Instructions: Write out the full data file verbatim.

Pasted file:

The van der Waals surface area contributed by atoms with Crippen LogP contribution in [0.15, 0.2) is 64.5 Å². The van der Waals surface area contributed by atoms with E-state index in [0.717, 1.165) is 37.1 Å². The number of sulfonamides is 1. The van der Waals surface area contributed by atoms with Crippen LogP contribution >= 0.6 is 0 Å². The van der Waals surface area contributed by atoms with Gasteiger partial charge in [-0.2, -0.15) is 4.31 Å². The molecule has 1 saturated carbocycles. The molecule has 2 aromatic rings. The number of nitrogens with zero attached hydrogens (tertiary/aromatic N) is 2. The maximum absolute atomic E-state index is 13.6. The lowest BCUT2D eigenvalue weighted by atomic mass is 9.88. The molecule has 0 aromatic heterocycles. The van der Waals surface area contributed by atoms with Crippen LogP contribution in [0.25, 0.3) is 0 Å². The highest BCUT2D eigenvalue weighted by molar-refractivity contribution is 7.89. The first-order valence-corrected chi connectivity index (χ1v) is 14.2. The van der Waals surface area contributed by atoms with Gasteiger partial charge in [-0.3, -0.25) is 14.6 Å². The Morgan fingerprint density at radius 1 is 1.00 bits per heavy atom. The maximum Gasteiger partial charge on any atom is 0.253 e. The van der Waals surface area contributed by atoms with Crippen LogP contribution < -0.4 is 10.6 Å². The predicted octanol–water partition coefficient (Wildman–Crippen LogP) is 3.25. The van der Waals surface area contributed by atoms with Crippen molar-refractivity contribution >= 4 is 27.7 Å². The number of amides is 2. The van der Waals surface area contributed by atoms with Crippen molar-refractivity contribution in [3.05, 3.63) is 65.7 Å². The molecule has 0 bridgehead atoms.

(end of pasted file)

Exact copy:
The van der Waals surface area contributed by atoms with Crippen LogP contribution in [0.15, 0.2) is 64.5 Å². The van der Waals surface area contributed by atoms with E-state index in [0.717, 1.165) is 37.1 Å². The number of sulfonamides is 1. The van der Waals surface area contributed by atoms with Crippen LogP contribution >= 0.6 is 0 Å². The van der Waals surface area contributed by atoms with Gasteiger partial charge in [-0.2, -0.15) is 4.31 Å². The molecule has 1 saturated carbocycles. The molecule has 2 aromatic rings. The number of nitrogens with zero attached hydrogens (tertiary/aromatic N) is 2. The maximum absolute atomic E-state index is 13.6. The lowest BCUT2D eigenvalue weighted by atomic mass is 9.88. The molecule has 0 aromatic heterocycles. The van der Waals surface area contributed by atoms with Crippen LogP contribution in [0.25, 0.3) is 0 Å². The highest BCUT2D eigenvalue weighted by molar-refractivity contribution is 7.89. The first-order valence-corrected chi connectivity index (χ1v) is 14.2. The van der Waals surface area contributed by atoms with Gasteiger partial charge in [-0.3, -0.25) is 14.6 Å². The Morgan fingerprint density at radius 1 is 1.00 bits per heavy atom. The maximum Gasteiger partial charge on any atom is 0.253 e. The van der Waals surface area contributed by atoms with Crippen LogP contribution < -0.4 is 10.6 Å². The predicted octanol–water partition coefficient (Wildman–Crippen LogP) is 3.25. The van der Waals surface area contributed by atoms with Crippen molar-refractivity contribution >= 4 is 27.7 Å². The number of amides is 2. The van der Waals surface area contributed by atoms with Crippen molar-refractivity contribution in [3.05, 3.63) is 65.7 Å². The molecule has 0 bridgehead atoms.